A big thank you to one and all who has taken the time to come up with these delectable dishes. Many of you like Cynthia, Amie, Lena, Phong Hong, Cindy, Doreen, Mary … etc shown great support by whipping up multiple dishes. The event also drew the attention of several Penangites who had expressed interest or shown concern over the authenticity of the dishes prepared. Well, the objective of MFF is to promote the awareness of some of these localised dishes, some of which are already dying in the trade as we speak. While staying true to the originality of the actual dish is important, it is not of utmost priority… at least not for me. What was more important, is the effort put in and willingness to try, despite the need to venturing into unfamiliar and undulating terrain to prepare dishes which one has never tried before, both in cooking and in eating. So kudos to you all! Now you can really say that you’d been there and done that!
Roti Babi is a Penang Peranakan dish which I have been quite curious about since I read the recipe in Debbie Teoh’s book. Bread slices coated generously with an egg batter reminds me much of traditional French toast, a childhood delight for my sister and I, only that in Roti Babi the bread is much thicker and stuffed with an “inti” (filling) made up of minced pork and onions. What is more intriguing is the “rempah” (spice paste) used in the filling, which consist of ketumbar (coriander seeds), buah pala (nutmeg) and cekur (lesser galangal aka “sand ginger”). I can already imagine how wonderfully perfumed the inti will be just from reading the recipe and yet at the same time, wonder how cekur actually tastes like as I’d not used it in cooking before!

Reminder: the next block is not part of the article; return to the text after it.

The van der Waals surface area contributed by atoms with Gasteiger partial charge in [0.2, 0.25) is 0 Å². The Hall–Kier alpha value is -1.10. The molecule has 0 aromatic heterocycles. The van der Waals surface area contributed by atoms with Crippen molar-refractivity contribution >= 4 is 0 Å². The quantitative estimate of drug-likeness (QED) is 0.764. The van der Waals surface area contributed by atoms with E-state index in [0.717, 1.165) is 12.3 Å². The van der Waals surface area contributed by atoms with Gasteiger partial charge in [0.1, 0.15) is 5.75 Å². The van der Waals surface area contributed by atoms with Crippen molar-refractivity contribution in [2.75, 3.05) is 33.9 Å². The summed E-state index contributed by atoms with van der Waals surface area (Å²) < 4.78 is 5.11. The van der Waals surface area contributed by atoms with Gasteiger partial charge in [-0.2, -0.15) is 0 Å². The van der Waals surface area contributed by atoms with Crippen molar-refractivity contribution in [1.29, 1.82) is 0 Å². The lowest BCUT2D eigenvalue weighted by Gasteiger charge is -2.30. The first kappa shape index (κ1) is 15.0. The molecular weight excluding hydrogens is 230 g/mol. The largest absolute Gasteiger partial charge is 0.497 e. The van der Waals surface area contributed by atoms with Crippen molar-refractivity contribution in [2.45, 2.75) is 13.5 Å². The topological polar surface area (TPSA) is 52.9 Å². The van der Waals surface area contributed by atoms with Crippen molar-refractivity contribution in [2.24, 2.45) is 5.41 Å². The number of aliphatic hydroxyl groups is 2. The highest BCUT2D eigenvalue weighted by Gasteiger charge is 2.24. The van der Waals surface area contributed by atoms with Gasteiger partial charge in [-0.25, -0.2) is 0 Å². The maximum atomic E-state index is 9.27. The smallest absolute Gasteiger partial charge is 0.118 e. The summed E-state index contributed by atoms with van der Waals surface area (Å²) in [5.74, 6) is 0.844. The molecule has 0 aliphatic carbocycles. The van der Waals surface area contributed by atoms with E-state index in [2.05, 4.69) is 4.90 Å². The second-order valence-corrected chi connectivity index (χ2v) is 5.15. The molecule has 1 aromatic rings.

Kerabu making is part and parcel of Penang Peranakan cooking, owing much to the influence from Thai cooking. I love love love Kerabu Kacang Botol for the crunch which the winged beans have, on top of the freshness they render without any hint of the harsh rawness which some vegetables have. It is for the same reasons that I like Kerabu Bok Hnee as well! 木耳 Bok Hnee is the Hokkien anglicisation of “cloud ear fungus“, to literally mean “wooden ear” owing much to its appearance. It is a very common ingredient used in Chinese cooking and typically comes in two forms. The “white” form 白木耳 which is actually more translucent is softer and has an almost jelly-like consistency, thus making it very suitable for desserts. The “black” form 黑木耳 is more resilient to cooking and thus lends textural contrast to accompany vegetables dishes like Nyonya Chap Chye where the rest of the vegetables are cooked until very soft.